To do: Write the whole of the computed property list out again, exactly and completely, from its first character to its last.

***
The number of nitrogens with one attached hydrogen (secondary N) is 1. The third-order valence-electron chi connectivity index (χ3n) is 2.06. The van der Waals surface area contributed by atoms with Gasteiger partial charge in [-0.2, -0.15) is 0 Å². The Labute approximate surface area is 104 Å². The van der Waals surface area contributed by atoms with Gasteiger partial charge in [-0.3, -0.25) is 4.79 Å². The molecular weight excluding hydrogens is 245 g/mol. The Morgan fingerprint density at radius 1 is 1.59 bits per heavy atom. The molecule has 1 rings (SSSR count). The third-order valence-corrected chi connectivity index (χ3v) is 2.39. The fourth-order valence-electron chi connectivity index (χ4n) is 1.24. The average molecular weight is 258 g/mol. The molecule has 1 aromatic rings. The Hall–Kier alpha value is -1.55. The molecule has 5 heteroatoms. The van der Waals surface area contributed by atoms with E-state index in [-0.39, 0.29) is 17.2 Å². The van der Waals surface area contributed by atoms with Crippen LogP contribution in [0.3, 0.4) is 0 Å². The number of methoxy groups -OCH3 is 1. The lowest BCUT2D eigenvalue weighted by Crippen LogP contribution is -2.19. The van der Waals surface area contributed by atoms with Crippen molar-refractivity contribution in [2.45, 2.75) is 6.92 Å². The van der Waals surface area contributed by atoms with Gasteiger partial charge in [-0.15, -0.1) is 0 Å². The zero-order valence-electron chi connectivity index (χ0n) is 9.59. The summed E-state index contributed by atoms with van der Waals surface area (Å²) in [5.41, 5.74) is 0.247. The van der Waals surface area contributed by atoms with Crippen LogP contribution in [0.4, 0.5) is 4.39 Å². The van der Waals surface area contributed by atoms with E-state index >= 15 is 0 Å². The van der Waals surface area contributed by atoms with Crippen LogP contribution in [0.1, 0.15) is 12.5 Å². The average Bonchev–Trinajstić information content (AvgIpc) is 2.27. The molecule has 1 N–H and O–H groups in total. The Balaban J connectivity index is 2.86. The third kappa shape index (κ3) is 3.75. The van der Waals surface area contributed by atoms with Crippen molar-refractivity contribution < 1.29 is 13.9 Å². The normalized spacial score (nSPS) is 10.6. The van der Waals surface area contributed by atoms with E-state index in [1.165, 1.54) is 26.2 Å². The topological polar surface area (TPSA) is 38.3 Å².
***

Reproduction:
The number of nitrogens with one attached hydrogen (secondary N) is 1. The third-order valence-electron chi connectivity index (χ3n) is 2.06. The van der Waals surface area contributed by atoms with Gasteiger partial charge in [-0.2, -0.15) is 0 Å². The Labute approximate surface area is 104 Å². The van der Waals surface area contributed by atoms with Gasteiger partial charge in [-0.3, -0.25) is 4.79 Å². The molecular weight excluding hydrogens is 245 g/mol. The Morgan fingerprint density at radius 1 is 1.59 bits per heavy atom. The molecule has 1 rings (SSSR count). The third-order valence-corrected chi connectivity index (χ3v) is 2.39. The fourth-order valence-electron chi connectivity index (χ4n) is 1.24. The average molecular weight is 258 g/mol. The molecule has 1 aromatic rings. The Hall–Kier alpha value is -1.55. The molecule has 5 heteroatoms. The van der Waals surface area contributed by atoms with E-state index in [-0.39, 0.29) is 17.2 Å². The van der Waals surface area contributed by atoms with Crippen LogP contribution in [0.3, 0.4) is 0 Å². The number of methoxy groups -OCH3 is 1. The lowest BCUT2D eigenvalue weighted by Crippen LogP contribution is -2.19. The van der Waals surface area contributed by atoms with Crippen molar-refractivity contribution in [2.45, 2.75) is 6.92 Å². The van der Waals surface area contributed by atoms with Gasteiger partial charge in [-0.15, -0.1) is 0 Å². The zero-order valence-electron chi connectivity index (χ0n) is 9.59. The summed E-state index contributed by atoms with van der Waals surface area (Å²) in [5.41, 5.74) is 0.247. The van der Waals surface area contributed by atoms with Crippen LogP contribution in [0.4, 0.5) is 4.39 Å². The van der Waals surface area contributed by atoms with E-state index >= 15 is 0 Å². The van der Waals surface area contributed by atoms with Crippen LogP contribution in [0.1, 0.15) is 12.5 Å². The average Bonchev–Trinajstić information content (AvgIpc) is 2.27. The molecule has 1 N–H and O–H groups in total. The Balaban J connectivity index is 2.86. The third kappa shape index (κ3) is 3.75. The van der Waals surface area contributed by atoms with Crippen molar-refractivity contribution < 1.29 is 13.9 Å². The normalized spacial score (nSPS) is 10.6. The van der Waals surface area contributed by atoms with E-state index in [1.165, 1.54) is 26.2 Å². The topological polar surface area (TPSA) is 38.3 Å².